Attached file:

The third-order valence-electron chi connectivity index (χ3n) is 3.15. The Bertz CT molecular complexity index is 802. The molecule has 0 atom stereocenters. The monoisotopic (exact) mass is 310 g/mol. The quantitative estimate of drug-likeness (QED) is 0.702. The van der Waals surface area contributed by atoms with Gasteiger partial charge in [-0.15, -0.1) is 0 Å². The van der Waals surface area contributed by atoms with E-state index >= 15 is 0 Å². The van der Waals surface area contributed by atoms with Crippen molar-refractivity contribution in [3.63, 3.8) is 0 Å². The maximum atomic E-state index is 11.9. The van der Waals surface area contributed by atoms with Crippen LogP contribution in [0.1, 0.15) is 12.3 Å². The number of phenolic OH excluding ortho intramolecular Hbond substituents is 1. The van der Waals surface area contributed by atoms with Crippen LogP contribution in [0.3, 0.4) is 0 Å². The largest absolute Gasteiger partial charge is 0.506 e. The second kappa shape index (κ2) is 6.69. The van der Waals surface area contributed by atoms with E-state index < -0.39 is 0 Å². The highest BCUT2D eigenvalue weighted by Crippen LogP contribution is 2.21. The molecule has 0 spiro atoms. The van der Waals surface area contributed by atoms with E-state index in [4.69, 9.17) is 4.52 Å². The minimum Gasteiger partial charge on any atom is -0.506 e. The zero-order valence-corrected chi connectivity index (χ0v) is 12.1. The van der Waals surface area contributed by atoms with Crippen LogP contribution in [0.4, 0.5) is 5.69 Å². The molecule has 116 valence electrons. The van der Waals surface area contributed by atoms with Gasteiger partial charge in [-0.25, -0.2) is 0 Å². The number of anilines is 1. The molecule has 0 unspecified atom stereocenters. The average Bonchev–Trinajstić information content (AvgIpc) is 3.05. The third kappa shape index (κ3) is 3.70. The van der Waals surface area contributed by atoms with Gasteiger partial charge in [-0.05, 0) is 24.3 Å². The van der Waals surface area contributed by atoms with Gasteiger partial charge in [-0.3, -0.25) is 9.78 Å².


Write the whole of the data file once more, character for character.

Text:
The third-order valence-electron chi connectivity index (χ3n) is 3.15. The Bertz CT molecular complexity index is 802. The molecule has 0 atom stereocenters. The monoisotopic (exact) mass is 310 g/mol. The quantitative estimate of drug-likeness (QED) is 0.702. The van der Waals surface area contributed by atoms with Gasteiger partial charge in [-0.15, -0.1) is 0 Å². The van der Waals surface area contributed by atoms with E-state index >= 15 is 0 Å². The van der Waals surface area contributed by atoms with Crippen molar-refractivity contribution in [3.63, 3.8) is 0 Å². The maximum atomic E-state index is 11.9. The van der Waals surface area contributed by atoms with Crippen LogP contribution in [0.1, 0.15) is 12.3 Å². The number of phenolic OH excluding ortho intramolecular Hbond substituents is 1. The van der Waals surface area contributed by atoms with Crippen LogP contribution in [0.3, 0.4) is 0 Å². The largest absolute Gasteiger partial charge is 0.506 e. The second kappa shape index (κ2) is 6.69. The van der Waals surface area contributed by atoms with E-state index < -0.39 is 0 Å². The highest BCUT2D eigenvalue weighted by Crippen LogP contribution is 2.21. The molecule has 0 spiro atoms. The van der Waals surface area contributed by atoms with E-state index in [4.69, 9.17) is 4.52 Å². The minimum Gasteiger partial charge on any atom is -0.506 e. The zero-order valence-corrected chi connectivity index (χ0v) is 12.1. The van der Waals surface area contributed by atoms with Crippen LogP contribution in [0.4, 0.5) is 5.69 Å². The molecule has 116 valence electrons. The van der Waals surface area contributed by atoms with Gasteiger partial charge in [-0.25, -0.2) is 0 Å². The number of anilines is 1. The molecule has 0 unspecified atom stereocenters. The average Bonchev–Trinajstić information content (AvgIpc) is 3.05. The third kappa shape index (κ3) is 3.70. The van der Waals surface area contributed by atoms with Gasteiger partial charge in [-0.05, 0) is 24.3 Å². The van der Waals surface area contributed by atoms with Gasteiger partial charge in [-0.3, -0.25) is 9.78 Å².